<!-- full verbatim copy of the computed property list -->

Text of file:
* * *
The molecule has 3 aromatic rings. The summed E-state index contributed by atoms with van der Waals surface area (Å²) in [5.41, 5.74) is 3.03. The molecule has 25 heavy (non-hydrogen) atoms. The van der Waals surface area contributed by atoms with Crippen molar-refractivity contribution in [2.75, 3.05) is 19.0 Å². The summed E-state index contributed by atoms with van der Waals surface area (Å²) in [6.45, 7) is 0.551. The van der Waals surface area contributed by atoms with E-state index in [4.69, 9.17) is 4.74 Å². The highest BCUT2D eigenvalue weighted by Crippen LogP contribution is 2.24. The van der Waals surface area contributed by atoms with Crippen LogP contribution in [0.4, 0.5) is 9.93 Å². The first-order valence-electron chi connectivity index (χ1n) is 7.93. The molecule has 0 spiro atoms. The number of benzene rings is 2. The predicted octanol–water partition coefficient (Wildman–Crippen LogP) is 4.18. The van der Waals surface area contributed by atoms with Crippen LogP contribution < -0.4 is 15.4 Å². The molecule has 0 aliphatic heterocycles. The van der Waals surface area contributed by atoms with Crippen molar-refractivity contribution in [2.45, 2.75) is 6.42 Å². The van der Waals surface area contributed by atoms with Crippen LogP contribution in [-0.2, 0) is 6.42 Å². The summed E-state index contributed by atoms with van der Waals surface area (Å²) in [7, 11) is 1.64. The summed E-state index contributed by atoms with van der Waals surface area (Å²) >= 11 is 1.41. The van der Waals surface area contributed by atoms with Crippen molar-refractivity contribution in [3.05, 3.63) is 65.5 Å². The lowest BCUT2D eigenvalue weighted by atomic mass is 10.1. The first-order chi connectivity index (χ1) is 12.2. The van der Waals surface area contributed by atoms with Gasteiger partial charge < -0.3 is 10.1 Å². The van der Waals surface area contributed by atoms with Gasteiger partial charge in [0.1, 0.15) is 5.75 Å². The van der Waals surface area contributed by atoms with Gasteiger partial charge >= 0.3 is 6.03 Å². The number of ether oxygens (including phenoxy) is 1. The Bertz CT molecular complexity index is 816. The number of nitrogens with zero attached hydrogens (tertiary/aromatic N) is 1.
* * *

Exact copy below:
The molecule has 3 aromatic rings. The summed E-state index contributed by atoms with van der Waals surface area (Å²) in [5.41, 5.74) is 3.03. The molecule has 25 heavy (non-hydrogen) atoms. The van der Waals surface area contributed by atoms with Crippen molar-refractivity contribution in [2.75, 3.05) is 19.0 Å². The summed E-state index contributed by atoms with van der Waals surface area (Å²) in [6.45, 7) is 0.551. The van der Waals surface area contributed by atoms with E-state index in [4.69, 9.17) is 4.74 Å². The highest BCUT2D eigenvalue weighted by Crippen LogP contribution is 2.24. The van der Waals surface area contributed by atoms with Crippen LogP contribution in [0.4, 0.5) is 9.93 Å². The first-order valence-electron chi connectivity index (χ1n) is 7.93. The molecule has 0 spiro atoms. The number of benzene rings is 2. The predicted octanol–water partition coefficient (Wildman–Crippen LogP) is 4.18. The van der Waals surface area contributed by atoms with Crippen LogP contribution < -0.4 is 15.4 Å². The molecule has 0 aliphatic heterocycles. The van der Waals surface area contributed by atoms with Crippen molar-refractivity contribution in [2.45, 2.75) is 6.42 Å². The van der Waals surface area contributed by atoms with Crippen LogP contribution in [-0.2, 0) is 6.42 Å². The summed E-state index contributed by atoms with van der Waals surface area (Å²) in [7, 11) is 1.64. The summed E-state index contributed by atoms with van der Waals surface area (Å²) >= 11 is 1.41. The van der Waals surface area contributed by atoms with Crippen molar-refractivity contribution in [3.05, 3.63) is 65.5 Å². The lowest BCUT2D eigenvalue weighted by atomic mass is 10.1. The first-order chi connectivity index (χ1) is 12.2. The van der Waals surface area contributed by atoms with Gasteiger partial charge < -0.3 is 10.1 Å². The van der Waals surface area contributed by atoms with Gasteiger partial charge in [0.1, 0.15) is 5.75 Å². The van der Waals surface area contributed by atoms with Gasteiger partial charge >= 0.3 is 6.03 Å². The number of ether oxygens (including phenoxy) is 1. The Bertz CT molecular complexity index is 816. The number of nitrogens with zero attached hydrogens (tertiary/aromatic N) is 1.